He’ll still attend all seven NU home games this fall, sitting up in his box in the North Stadium. But shouldn’t there be more?

Henry P. Iba, the great Oklahoma State and Olympic basketball coach, retired in Stillwater, Oklahoma. He kept an office in Gallagher Hall, the arena, and had his door open in case visitors wanted to stop in. Iba loved talking basketball with visitors.

In a storybook, Osborne would have that same office at Memorial Stadium, greeting visitors, stopping by practice, offering wisdom on command. I’ve always thought of Osborne as the Ward Cleaver of Nebraska, Yoda in penny loafers. When he’s asked, he’ll talk. When he talks, Nebraskans listen.

That scenario isn’t Osborne’s style. He’s not going to hang around. Bob Devaney left him alone and Osborne won’t impose, either.

But I was in an imposing mood. So during our visit, I told Osborne I wished he had kept coaching, that he still had so much to offer. He was a better coach than politician or athletic director. That seemed like the role he was born to play.

Coaches never used to go past 60, but now they go into their 70s. Tom’s good friend Bill Snyder is still getting it done in the autumn of his career.

Does Osborne wish he had kept going?

“I really missed coaching the first three or four years,” he said. “As time has gone by, there are still parts of me that think it would work. But some of that is ancient mythology.”

To his left on the wall hangs a giant team photo of the 1995 Nebraska national champs. There are autographed footballs on shelves and photos of family and friends, fishing trips. On one wall is a famous shot of Ralphie the Buffalo — the real buffalo — charging toward him and Osborne pointing to the animal to take a detour.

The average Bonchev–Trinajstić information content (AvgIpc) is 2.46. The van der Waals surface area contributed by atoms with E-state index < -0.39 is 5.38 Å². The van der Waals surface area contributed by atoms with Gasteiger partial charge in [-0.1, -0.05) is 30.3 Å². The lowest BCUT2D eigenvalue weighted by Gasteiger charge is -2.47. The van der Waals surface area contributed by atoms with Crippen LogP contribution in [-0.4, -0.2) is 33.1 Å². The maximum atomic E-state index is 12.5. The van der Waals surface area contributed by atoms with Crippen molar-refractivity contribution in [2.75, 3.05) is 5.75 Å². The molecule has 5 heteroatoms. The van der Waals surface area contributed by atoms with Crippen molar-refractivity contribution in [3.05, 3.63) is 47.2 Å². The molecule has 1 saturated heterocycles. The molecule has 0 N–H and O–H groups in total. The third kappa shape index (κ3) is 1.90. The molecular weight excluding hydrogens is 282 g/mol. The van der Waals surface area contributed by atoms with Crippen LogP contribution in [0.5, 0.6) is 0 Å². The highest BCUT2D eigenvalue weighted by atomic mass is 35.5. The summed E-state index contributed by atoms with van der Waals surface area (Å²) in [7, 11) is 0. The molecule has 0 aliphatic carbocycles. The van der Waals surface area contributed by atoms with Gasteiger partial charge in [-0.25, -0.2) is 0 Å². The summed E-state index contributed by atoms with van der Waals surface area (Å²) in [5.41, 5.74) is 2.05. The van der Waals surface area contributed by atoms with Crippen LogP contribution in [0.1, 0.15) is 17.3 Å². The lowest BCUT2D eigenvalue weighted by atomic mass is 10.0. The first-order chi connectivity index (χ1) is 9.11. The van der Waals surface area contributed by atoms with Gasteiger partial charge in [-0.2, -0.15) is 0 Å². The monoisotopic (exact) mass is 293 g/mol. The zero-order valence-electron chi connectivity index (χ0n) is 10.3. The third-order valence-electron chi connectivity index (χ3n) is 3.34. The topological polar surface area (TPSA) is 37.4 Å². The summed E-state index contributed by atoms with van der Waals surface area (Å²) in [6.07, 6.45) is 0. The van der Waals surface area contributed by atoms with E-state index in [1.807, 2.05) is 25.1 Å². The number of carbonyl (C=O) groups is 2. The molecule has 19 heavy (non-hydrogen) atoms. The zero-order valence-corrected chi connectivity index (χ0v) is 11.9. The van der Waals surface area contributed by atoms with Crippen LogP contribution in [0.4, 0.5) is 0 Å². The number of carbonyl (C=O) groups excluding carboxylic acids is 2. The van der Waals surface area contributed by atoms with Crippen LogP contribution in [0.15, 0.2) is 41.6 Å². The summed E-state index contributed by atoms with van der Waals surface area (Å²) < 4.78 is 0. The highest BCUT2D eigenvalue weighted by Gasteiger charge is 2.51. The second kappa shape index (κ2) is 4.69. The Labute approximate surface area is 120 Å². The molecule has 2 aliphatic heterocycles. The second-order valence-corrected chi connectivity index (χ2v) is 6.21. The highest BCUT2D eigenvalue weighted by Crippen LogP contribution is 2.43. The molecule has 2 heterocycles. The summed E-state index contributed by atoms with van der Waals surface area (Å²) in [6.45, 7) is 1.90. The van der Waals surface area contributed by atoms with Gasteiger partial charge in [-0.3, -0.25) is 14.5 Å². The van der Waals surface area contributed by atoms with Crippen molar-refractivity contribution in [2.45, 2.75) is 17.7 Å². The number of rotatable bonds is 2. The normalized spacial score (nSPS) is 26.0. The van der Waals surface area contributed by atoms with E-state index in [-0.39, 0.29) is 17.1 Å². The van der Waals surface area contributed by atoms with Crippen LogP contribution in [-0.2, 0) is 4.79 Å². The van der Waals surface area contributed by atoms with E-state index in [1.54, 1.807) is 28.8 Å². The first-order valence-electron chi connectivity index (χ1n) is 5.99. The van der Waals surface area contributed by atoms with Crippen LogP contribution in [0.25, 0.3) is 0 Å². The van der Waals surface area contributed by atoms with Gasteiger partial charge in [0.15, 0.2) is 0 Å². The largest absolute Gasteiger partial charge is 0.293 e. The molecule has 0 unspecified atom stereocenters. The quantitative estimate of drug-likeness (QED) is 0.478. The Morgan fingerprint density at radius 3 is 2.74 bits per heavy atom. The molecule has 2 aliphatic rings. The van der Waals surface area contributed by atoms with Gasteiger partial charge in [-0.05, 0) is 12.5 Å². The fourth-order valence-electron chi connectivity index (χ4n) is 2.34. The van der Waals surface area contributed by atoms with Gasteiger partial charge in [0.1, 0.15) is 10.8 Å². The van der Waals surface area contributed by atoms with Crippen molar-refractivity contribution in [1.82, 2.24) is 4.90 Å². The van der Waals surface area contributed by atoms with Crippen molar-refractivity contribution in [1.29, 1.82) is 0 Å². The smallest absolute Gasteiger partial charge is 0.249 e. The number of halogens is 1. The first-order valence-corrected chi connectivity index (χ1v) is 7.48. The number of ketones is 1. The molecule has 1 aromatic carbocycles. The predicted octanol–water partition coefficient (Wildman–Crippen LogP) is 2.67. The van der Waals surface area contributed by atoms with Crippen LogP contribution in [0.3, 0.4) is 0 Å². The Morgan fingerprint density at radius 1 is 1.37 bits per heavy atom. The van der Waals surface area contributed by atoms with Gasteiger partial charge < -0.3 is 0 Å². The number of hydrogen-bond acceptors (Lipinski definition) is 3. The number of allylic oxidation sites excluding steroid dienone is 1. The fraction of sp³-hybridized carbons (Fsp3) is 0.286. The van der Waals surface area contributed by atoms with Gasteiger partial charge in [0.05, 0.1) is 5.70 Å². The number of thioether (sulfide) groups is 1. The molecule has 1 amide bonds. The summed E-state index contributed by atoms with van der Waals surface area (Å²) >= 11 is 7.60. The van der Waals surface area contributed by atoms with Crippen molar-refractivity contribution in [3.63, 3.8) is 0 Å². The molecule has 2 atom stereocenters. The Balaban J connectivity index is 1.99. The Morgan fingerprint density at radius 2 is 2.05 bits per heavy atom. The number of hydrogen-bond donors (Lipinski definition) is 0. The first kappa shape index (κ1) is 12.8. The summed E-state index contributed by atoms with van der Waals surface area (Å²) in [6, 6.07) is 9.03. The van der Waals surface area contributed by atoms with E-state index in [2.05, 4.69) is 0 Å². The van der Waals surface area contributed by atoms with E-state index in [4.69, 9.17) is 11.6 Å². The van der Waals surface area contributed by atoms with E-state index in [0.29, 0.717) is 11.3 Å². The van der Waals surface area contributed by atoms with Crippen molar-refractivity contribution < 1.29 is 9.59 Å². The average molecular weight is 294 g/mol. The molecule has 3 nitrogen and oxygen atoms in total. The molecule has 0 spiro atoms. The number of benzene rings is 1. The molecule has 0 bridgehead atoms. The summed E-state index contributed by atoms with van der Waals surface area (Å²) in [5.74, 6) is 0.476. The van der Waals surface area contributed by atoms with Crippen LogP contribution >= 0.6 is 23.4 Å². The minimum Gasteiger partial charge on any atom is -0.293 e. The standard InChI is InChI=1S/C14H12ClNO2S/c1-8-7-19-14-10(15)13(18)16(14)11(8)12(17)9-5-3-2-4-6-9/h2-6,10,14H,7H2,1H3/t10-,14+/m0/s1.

It’s always seemed to me that there was room for more photos, moments, championship balls in this man’s career.

He shrugs. He says, “I think I could have.” But he talks about the promise to Frank Solich and how important it was to him to keep that promise. He says he insisted on being the offensive coordinator, and delegation was never part of his plan.

“I didn’t want to be a CEO-type coach, delegating to coordinators,” Osborne said. “A lot of coaches do that as they get older and they drift further and further from the game. I didn’t want to go in that direction.”

I remember a story Osborne once told about Bear Bryant, toward the end of his career, ordering a player to enter the game — a player who had graduated 20 years earlier. Osborne joked he didn’t want to be accused of staying too long, didn’t want folks thinking he was senile.

It was a fun talk. We covered Solich and Bill Callahan and Bo Pelini, and rehashed a lot of stuff. Osborne won’t talk about the current team, other than to say he hopes Mike Riley does well and seems like a mature coach who wants to do things the right way.